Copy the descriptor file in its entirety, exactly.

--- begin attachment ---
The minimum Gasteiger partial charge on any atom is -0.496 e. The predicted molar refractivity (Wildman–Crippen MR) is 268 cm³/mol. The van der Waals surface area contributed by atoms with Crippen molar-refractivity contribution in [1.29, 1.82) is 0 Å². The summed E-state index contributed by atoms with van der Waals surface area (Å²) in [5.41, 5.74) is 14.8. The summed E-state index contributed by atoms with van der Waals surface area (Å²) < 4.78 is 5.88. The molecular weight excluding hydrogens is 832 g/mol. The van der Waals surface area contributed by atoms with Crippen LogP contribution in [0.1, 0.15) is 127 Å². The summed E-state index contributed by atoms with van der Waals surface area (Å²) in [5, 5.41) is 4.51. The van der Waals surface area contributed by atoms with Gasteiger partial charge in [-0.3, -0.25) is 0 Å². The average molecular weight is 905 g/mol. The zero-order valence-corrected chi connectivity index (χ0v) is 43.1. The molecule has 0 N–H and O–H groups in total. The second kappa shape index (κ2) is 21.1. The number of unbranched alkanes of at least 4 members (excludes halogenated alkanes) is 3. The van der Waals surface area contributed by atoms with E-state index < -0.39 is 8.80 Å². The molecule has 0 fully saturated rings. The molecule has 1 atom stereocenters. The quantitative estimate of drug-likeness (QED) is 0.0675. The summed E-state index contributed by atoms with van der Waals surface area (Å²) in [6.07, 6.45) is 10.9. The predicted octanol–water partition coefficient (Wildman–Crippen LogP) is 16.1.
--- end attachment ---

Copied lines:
The minimum Gasteiger partial charge on any atom is -0.496 e. The predicted molar refractivity (Wildman–Crippen MR) is 268 cm³/mol. The van der Waals surface area contributed by atoms with Crippen molar-refractivity contribution in [1.29, 1.82) is 0 Å². The summed E-state index contributed by atoms with van der Waals surface area (Å²) in [5.41, 5.74) is 14.8. The summed E-state index contributed by atoms with van der Waals surface area (Å²) < 4.78 is 5.88. The molecular weight excluding hydrogens is 832 g/mol. The van der Waals surface area contributed by atoms with Crippen LogP contribution in [0.1, 0.15) is 127 Å². The summed E-state index contributed by atoms with van der Waals surface area (Å²) in [5, 5.41) is 4.51. The van der Waals surface area contributed by atoms with Gasteiger partial charge in [-0.3, -0.25) is 0 Å². The average molecular weight is 905 g/mol. The zero-order valence-corrected chi connectivity index (χ0v) is 43.1. The molecule has 0 N–H and O–H groups in total. The second kappa shape index (κ2) is 21.1. The number of unbranched alkanes of at least 4 members (excludes halogenated alkanes) is 3. The van der Waals surface area contributed by atoms with E-state index < -0.39 is 8.80 Å². The molecule has 0 fully saturated rings. The molecule has 1 atom stereocenters. The quantitative estimate of drug-likeness (QED) is 0.0675. The summed E-state index contributed by atoms with van der Waals surface area (Å²) in [6.07, 6.45) is 10.9. The predicted octanol–water partition coefficient (Wildman–Crippen LogP) is 16.1.